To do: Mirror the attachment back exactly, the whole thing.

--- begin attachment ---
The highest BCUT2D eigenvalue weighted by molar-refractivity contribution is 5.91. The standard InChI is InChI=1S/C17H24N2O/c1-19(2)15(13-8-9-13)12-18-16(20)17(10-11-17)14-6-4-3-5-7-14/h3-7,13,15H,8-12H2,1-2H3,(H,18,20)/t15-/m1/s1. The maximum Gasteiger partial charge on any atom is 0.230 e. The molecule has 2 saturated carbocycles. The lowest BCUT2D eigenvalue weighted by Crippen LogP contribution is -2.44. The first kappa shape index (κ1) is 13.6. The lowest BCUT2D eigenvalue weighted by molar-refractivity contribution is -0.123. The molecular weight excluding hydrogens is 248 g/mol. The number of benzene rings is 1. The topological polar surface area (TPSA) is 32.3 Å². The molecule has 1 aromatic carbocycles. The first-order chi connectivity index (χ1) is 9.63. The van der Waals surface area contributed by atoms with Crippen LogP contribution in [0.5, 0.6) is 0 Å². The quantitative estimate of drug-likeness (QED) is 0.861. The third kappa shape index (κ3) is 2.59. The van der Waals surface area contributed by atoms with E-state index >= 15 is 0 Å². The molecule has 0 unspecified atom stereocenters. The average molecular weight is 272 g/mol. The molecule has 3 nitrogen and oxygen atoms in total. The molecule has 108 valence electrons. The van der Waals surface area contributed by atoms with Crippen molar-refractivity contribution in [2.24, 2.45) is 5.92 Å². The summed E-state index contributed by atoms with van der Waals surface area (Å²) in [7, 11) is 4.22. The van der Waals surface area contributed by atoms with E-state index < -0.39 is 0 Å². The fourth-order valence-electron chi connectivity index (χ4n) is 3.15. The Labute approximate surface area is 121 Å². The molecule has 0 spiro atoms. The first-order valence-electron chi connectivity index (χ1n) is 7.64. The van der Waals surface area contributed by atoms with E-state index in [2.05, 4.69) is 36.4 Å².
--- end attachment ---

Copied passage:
The highest BCUT2D eigenvalue weighted by molar-refractivity contribution is 5.91. The standard InChI is InChI=1S/C17H24N2O/c1-19(2)15(13-8-9-13)12-18-16(20)17(10-11-17)14-6-4-3-5-7-14/h3-7,13,15H,8-12H2,1-2H3,(H,18,20)/t15-/m1/s1. The maximum Gasteiger partial charge on any atom is 0.230 e. The molecule has 2 saturated carbocycles. The lowest BCUT2D eigenvalue weighted by Crippen LogP contribution is -2.44. The first kappa shape index (κ1) is 13.6. The lowest BCUT2D eigenvalue weighted by molar-refractivity contribution is -0.123. The molecular weight excluding hydrogens is 248 g/mol. The number of benzene rings is 1. The topological polar surface area (TPSA) is 32.3 Å². The molecule has 1 aromatic carbocycles. The first-order chi connectivity index (χ1) is 9.63. The van der Waals surface area contributed by atoms with Crippen LogP contribution in [0.5, 0.6) is 0 Å². The quantitative estimate of drug-likeness (QED) is 0.861. The third kappa shape index (κ3) is 2.59. The van der Waals surface area contributed by atoms with E-state index >= 15 is 0 Å². The molecule has 0 unspecified atom stereocenters. The average molecular weight is 272 g/mol. The molecule has 3 nitrogen and oxygen atoms in total. The molecule has 108 valence electrons. The van der Waals surface area contributed by atoms with Crippen molar-refractivity contribution in [2.24, 2.45) is 5.92 Å². The summed E-state index contributed by atoms with van der Waals surface area (Å²) in [7, 11) is 4.22. The van der Waals surface area contributed by atoms with E-state index < -0.39 is 0 Å². The fourth-order valence-electron chi connectivity index (χ4n) is 3.15. The Labute approximate surface area is 121 Å². The molecule has 0 spiro atoms. The first-order valence-electron chi connectivity index (χ1n) is 7.64. The van der Waals surface area contributed by atoms with E-state index in [2.05, 4.69) is 36.4 Å².